The success of a process plant operation will depend on any number of factors, but the reliability and efficiency of its production assets – the pumps, valves, fans and other motor-driven machinery – will feature prominently among them. Monitoring the condition of these assets is vital to ensuring their continuing reliability and availability, but this requires constant measurement and has the potential to generate vast amounts of data. A CM system comprising multiple, networked sensors delivering instantaneous measurements of temperature, vibration level, speed or acceleration provides valuable insights into the condition of a machine at any point in time. When these measured parameters are analysed over a period of time, they may also identify trends that indicate early signs of wear or lubrication issues that need to be addressed.
The digital manufacturing model proposed by Industry 4.0 places a considerable burden of responsibility on a company and its ability to collect and analyse the vast quantity of data it generates – not just from its commercial operations but from its engineering and maintenance related activities. The question is: how to manage these data effectively and achieve the benefits of big data analysis to operations, such as improved machine reliability and availability?
An issue that manufacturers face these days is a skills shortage. Traditional maintenance departments have, in many cases, been disbanded and this function is outsourced – often to equipment and component supplier companies that possess the necessary expertise and servicing infrastructure. For example, we have been monitoring customer equipment remotely for 15 years. We currently has around 1m of our bearings connected to the Cloud, with data relating to such parameters as operating temperatures and changes in vibration levels or vibration signatures being gathered and interpreted on a continual basis. Careful manipulation of these data not only provides an early prediction of impending bearing failure, but may also provide a better understanding of a bearing’s dynamics, suggesting an alternative approach to its design or in-service lubrication requirements.
Software platforms that are capable of gathering a CM system’s big data efficiently, while aiding its interpretation, are becoming increasingly important in this area. Along with the Enlight platform , we have the Insight, which is designed to monitor bearing performance in real time. Enabled by self-powered, wireless sensors integrated into the bearing or its housing, Insight measures load, speed, vibration and temperature and sends these measurements to the Cloud. Users can connect directly to remote diagnostic services for condition monitoring support and expert analysis, or the data may be used to generate reports providing early warnings of imminent bearing failure.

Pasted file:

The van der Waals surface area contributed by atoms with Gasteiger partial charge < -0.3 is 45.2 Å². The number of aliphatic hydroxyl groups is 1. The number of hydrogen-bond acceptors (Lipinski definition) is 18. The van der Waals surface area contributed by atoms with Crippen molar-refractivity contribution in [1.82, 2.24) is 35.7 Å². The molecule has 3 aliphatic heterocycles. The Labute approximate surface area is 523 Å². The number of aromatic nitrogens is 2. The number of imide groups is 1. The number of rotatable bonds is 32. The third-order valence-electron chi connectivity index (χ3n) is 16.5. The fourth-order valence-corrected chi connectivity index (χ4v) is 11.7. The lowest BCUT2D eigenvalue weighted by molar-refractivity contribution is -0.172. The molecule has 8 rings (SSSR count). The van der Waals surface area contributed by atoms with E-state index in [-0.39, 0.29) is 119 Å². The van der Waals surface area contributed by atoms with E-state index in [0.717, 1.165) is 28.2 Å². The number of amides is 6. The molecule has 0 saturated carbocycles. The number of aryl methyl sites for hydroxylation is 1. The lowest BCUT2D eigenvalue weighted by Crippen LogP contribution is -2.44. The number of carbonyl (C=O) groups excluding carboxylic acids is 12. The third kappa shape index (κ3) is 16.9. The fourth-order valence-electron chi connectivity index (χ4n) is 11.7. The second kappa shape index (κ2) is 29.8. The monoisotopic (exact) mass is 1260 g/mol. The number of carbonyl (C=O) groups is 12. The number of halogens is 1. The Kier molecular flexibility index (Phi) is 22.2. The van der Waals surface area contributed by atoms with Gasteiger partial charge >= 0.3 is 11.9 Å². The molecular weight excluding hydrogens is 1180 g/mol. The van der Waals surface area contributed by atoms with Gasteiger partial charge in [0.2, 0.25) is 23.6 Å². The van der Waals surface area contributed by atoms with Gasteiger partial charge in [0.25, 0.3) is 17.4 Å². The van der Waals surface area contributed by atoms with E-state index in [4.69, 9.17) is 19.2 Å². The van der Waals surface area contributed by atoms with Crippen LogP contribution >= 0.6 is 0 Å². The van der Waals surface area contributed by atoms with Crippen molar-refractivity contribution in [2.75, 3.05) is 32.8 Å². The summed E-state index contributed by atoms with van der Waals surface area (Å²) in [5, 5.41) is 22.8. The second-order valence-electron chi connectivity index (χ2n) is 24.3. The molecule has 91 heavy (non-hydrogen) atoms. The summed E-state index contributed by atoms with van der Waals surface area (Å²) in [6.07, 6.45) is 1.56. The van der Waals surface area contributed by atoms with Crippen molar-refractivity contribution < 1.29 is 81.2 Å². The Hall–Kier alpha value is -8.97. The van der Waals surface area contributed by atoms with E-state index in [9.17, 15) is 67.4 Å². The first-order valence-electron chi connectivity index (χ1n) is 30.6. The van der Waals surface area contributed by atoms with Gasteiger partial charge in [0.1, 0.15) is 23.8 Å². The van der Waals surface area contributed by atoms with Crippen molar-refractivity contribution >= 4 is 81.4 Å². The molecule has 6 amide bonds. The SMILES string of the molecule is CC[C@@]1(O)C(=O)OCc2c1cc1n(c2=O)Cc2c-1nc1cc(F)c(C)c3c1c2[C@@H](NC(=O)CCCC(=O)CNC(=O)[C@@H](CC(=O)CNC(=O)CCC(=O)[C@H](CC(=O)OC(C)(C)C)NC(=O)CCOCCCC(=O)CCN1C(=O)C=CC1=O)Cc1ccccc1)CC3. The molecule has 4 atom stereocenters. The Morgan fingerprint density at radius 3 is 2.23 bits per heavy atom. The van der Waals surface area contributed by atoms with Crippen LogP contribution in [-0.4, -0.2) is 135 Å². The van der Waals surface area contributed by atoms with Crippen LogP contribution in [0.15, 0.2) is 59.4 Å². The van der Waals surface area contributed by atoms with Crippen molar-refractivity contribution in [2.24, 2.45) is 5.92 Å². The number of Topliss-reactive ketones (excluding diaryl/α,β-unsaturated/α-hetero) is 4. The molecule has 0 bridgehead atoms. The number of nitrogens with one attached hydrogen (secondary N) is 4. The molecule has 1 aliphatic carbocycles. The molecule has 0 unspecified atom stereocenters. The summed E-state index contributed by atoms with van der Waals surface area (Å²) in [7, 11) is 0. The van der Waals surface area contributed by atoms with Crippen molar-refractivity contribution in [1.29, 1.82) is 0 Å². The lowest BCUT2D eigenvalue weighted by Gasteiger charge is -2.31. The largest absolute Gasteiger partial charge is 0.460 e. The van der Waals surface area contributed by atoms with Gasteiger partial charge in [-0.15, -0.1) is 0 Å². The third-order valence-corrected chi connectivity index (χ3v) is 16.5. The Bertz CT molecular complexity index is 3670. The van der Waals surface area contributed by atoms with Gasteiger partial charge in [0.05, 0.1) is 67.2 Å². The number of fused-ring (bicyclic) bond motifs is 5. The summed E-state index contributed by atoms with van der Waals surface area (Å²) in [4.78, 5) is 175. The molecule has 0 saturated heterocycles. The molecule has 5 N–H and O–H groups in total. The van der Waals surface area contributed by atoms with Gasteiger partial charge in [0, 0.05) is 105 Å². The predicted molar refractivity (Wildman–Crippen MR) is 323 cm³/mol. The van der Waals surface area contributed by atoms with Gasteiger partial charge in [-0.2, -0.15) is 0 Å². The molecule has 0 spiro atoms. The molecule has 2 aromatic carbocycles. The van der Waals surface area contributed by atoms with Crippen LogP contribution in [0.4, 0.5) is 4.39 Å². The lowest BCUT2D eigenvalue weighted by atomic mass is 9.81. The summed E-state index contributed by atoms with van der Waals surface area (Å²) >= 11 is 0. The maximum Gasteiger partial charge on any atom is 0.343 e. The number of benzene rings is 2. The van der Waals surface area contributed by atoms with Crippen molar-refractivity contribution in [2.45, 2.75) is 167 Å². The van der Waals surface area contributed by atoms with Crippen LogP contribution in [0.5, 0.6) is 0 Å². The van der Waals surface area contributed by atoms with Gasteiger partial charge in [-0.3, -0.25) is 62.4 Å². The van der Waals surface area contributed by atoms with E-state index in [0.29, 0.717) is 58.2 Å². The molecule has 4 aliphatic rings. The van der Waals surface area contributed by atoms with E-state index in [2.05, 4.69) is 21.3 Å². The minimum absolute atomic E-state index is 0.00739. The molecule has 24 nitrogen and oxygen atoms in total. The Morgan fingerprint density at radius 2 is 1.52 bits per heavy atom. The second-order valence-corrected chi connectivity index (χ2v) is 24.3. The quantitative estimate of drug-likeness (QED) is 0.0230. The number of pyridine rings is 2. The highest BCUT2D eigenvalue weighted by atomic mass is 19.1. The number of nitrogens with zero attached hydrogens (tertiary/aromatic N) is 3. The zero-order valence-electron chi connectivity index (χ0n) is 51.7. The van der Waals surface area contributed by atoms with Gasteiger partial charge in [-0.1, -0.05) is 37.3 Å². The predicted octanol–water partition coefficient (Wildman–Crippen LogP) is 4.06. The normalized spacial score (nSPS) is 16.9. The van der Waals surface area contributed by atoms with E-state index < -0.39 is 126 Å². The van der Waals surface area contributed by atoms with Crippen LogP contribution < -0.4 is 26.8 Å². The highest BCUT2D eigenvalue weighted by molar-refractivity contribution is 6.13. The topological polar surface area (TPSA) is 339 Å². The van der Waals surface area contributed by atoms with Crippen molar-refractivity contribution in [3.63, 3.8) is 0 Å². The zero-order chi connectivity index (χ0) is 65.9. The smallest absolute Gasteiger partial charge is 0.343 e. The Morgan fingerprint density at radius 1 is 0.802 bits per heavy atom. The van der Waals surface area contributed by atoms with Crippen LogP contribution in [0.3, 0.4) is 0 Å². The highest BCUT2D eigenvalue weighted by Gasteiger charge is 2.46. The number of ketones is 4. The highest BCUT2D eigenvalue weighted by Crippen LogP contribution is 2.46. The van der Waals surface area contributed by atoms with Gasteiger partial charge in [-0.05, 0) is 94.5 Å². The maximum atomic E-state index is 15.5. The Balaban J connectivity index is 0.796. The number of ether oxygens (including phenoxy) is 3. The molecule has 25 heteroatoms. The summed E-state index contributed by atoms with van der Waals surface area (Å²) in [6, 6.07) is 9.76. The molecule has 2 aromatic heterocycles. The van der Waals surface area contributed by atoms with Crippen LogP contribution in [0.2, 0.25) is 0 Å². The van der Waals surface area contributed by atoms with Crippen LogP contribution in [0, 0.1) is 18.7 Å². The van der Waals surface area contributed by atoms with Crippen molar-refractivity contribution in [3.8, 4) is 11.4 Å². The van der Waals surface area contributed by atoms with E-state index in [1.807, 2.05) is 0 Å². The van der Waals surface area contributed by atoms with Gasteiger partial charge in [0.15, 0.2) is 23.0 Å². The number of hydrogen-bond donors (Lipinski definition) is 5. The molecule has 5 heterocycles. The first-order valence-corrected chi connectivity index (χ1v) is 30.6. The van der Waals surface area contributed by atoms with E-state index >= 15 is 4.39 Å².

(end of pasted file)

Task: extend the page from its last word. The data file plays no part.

The application of modern CM and CBM technologies has risen sharply in recent years and, in turn, this has seen an exponential rise in the volumes of related data requiring meaningful interpretation. Software platforms are achieving this now and, what’s more, are placing big data manipulation directly into the hands of maintenance operatives.
This might be one of the finance director’s ultimate goals, but is it at all feasible in the case of a complex process plant operation? To this point, we have seen how augmented reality and big data can be exploited to provide extraordinary insights into the current condition and serviceability of a plant’s assets. Would it be possible to go a step further and use this information to guide the ordering – even the manufacturing – of replacement equipment and spare parts, automatically and well in advance of part failure? Let’s narrow this down to bearings, which are found in all manner of plant assets.
Automatic detection of a failing bearing may represent a big step forward in terms of efficiency but the process of ordering a replacement – including sending the purchase order through to manufacturing, estimating the lead time, and delivering the part – still involves major human intervention.
Our manufacturing operation in Gothenburg is already gearing up for a future in which a faulty part effectively places an order for its own replacement. Our platform can provide a bearing condition diagnosis and report it via the Cloud; it’s not hard to imagine that it might also send an automated message all the way back through the supply chain when a replacement is deemed necessary. Meanwhile, back at the supplier’s factory, digital manufacturing has significantly reduced machine re-setting times, so a specific replacement part can be scheduled for addition to the production line with minimal disruption.
Combining these two factors – accurate prediction of a failing part, with ‘manufacturing to order’ – ensures that some ‘projected demand’ for parts is replaced by ‘actual demand’. This extends the ‘just in time’ manufacturing concept down as far as the individual component and could one day bring stock levels close to zero. It’s hard to imagine a world without stock, but this vision is within sight.
The digital manufacturing model as exemplified by Industry 4.0 is upon us and we would be remiss in ignoring its implications for the future of manufacturing. The technologies we now take for granted in our domestic lives have roles to play and we are seeing the steady transfer of these technologies into the industrial environment. This poses many engineering challenges but the rewards will be too good to miss out on.